Finance minister presented national budget for 2014

Finance minister Patrick Chinamasa presented a $4,1B national budget for 2014, with an economic growth estimate of 6%. To encourage processing of minerals locally, Chinamasa proposed a penalty on platinum exported in its raw state. To further prevent loss of revenue, gold bullion will be sold only to the RBZ. Chinamasa pledged support to agriculture and said tighter controls would be introduced on diamond mining.

It is not clear where the minister will source funds for agricultural sector and also doubtful that government can suddenly put a lid on the theft of minerals after permitting corruption to become firmly entrenched in society. Chinamasa proposed a new road levy and has introduced a levy on mobile phone fund transfers. The finance minister hopes to collect $4,4B in revenue and announced that civil servants’ salary increments would be staggered. Government salaries account for 70% of state expenditure. In 2013, revenue collected was $3,8B.

If Chinamasa does indeed manage to collect the targeted $4,4B revenue, there does not appear to be much room for the proposed government wage increases. In comparison, Zambia's 2014 budget is $5,96B and economic growth is projected to be 7%. What is quite telling is that Zimbabwe's western neighbour expects to create only 200,000 new jobs despite positive economic outlook. It is therefore strange that Zimbabwe, a nation operating in virtual isolation, can expect to invent 2million jobs, with its moribund agricultural sector and a mining industry dogged by corruption and inefficiency.

Even the projected economic growth of 6,1% confirms that job creation is improbable, bearing in mind that growth was estimated at 5% in 2013. If the Zanu PF government anticipated the creation of new jobs – 2,2million jobs over 5 years or 550,000 jobs per year – then the economic growth forecast would also reflect a vast difference from that of the previous year. What is also doubtful is the $150M recapitalisation of the RBZ. Like a lot of other ministerial hot air, there is not much indication of the source of funds. Only time will tell if these plans bear fruit but time might mean further economic decline.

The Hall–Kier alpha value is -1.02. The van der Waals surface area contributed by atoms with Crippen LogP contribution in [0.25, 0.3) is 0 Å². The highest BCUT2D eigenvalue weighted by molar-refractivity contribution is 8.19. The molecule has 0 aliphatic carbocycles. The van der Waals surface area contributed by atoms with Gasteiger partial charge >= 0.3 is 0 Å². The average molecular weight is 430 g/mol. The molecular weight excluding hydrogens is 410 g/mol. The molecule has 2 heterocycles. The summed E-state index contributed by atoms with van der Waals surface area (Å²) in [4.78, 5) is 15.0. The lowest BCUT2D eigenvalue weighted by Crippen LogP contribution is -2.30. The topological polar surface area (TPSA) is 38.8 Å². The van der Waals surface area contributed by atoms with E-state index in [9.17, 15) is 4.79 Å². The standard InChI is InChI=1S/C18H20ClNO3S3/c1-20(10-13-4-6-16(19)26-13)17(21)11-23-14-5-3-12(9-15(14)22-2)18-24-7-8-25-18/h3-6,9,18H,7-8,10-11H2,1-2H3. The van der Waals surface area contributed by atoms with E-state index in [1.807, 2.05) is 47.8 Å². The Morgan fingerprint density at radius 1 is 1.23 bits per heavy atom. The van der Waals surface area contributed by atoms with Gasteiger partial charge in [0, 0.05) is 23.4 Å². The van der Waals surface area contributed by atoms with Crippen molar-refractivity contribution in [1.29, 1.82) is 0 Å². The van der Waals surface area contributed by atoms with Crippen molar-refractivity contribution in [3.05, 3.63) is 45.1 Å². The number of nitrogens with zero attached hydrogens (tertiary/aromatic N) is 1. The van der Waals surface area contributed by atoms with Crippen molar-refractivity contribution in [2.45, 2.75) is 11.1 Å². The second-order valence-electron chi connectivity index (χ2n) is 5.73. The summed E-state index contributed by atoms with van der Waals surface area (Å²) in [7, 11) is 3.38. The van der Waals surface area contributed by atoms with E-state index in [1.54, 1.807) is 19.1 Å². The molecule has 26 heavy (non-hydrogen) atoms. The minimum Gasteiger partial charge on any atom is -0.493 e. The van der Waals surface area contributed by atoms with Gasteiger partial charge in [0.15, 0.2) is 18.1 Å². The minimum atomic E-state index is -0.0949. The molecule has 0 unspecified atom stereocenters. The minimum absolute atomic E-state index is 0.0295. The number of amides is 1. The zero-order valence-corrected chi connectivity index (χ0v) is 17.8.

Fake Unity

December 22 was Unity Day. It is the anniversary of the merger of Zanu PF and Zapu, which ended what government always refers to as ‘political disturbances’ and what Robert Mugabe flippantly called ‘a moment of madness.’ President Mugabe officially opened the Joshua Mqabuko Nkomo airport in Bulawayo. At the same time he unveiled the statue of the late Dr Joshua Nkomo and renamed Main Street to Joshua Nkomo Street. Dr Skhanyiso Ndlovu has said it is incorrect to say PF Zapu was swallowed by Zanu PF. But all signs point to an inequitable sharing of power after the merger of the parties.

The unity accord was signed 24 years ago but until now, no major streets have been named after a former Zapu member. Matebeleland lags behind in development and most critically, there has been no public acknowledgement by government of the torture and civilian deaths that occurred in the 1980s. There have been no attempts to even offer monetary compensation to the survivors who lost relatives and property. People like Lieutenant General Lookout Masuku – the ex Zipra commander who died in detention, despite never being formally charged for 5years – are still recorded in history as dissidents.

What is cruelly ironic is that the statue is rumoured to have been constructed in North Korean, the same country which trained the murderous Fifth Brigade which is wiped out more than 20,000 civilians in Matebelaland.

Put a Stop to Torture

European Union ambassador, Aldo Dell’Ariccia has called on Zimbabwe to sign the UN convention on torture and to abolish the death penalty. How does the UN expect the ZRP to extract confessions out of suspects if they are barred from beating the soles feet where no medical examiner can find evidence of brutality? And the CIO would find it very inconvenient if, as a result of the UN convention, they cannot attach live electricity cables to people’s genitalia.